If you need some syntactic element to always start at the first column, such as macros, an offset isn't appropriate because you want to use a constant. Unfortunately, the method of bringing text to the first column requires putting in a very large negative number. This effectively backs up the indentation until it cannot get any smaller.

If you are feeling exceptionally brave after finishing this book, you can also set the data element of a statement to a function. This function is described with Emacs's documentation for the variable c-offsets-alist. Such a function can provide near infinite control over all permutations of a given syntactic element. The default comment indentation data are functions, which is how such great comment indentations are made available.

Now that you have defined your own indentation style mode, you should apply it to all files that you edit so that you do not have to use the set style command C-c . every time. To do this, set the variable c-default-style to the string my-style in your .emacs file. The code would look like this:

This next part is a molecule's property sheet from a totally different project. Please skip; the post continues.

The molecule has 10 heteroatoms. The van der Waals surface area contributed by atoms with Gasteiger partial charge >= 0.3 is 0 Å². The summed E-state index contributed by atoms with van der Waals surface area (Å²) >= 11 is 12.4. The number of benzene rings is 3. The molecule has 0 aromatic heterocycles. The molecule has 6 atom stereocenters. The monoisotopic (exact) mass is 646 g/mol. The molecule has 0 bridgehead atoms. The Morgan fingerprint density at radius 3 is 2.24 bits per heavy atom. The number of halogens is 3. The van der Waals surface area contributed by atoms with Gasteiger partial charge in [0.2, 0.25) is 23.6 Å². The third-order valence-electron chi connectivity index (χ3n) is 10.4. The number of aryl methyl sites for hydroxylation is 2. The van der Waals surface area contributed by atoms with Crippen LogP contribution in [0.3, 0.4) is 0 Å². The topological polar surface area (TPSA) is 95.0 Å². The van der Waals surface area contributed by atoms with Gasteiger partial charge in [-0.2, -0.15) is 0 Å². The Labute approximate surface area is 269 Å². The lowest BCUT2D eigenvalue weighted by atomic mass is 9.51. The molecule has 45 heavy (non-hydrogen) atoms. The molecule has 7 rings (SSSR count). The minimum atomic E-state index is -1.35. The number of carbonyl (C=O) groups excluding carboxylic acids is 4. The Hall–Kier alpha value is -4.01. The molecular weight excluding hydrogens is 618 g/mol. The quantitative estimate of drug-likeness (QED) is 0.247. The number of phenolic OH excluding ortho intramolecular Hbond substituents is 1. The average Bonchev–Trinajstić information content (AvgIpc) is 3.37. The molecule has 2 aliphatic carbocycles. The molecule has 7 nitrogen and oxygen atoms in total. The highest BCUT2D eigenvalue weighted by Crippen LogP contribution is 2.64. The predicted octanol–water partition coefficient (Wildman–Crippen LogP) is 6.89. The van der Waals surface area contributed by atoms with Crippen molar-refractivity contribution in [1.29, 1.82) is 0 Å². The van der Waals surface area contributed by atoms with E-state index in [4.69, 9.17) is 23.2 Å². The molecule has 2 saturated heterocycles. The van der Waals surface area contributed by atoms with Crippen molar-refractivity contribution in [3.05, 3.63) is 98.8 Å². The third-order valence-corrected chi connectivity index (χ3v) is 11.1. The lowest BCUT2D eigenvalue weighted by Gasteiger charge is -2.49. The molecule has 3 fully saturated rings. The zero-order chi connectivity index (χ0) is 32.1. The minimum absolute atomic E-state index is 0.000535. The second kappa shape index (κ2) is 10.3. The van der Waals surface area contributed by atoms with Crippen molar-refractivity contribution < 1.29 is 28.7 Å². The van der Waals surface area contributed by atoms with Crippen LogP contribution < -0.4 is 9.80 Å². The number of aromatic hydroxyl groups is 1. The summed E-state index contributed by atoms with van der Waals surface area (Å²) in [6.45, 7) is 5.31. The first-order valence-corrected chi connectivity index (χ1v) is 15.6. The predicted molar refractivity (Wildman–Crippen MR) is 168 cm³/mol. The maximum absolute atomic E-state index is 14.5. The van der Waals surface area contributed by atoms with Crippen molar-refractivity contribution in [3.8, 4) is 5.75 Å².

(setq c-default-style "my-style")

Proactive Editing

The C-based language editing mode provides some additional editing modes beyond most other language editing modes. These include

Each of these can be toggled easily or have their behaviors modified slightly. What both of these modes do is increase the amount of stuff Emacs does in certain situations. Auto new line automatically adds extra white space in certain situations, and hungry delete performs extra white space deletions.

Auto new line mode is toggled with the key sequence C-c C-a. When active, the major-mode string changes to include /a. Thus, if you are editing C, it reads C/a; if you are editing Java, it says Java/a. It could say /ha instead, and this means that auto new line mode is on at the same time as hungry delete mode.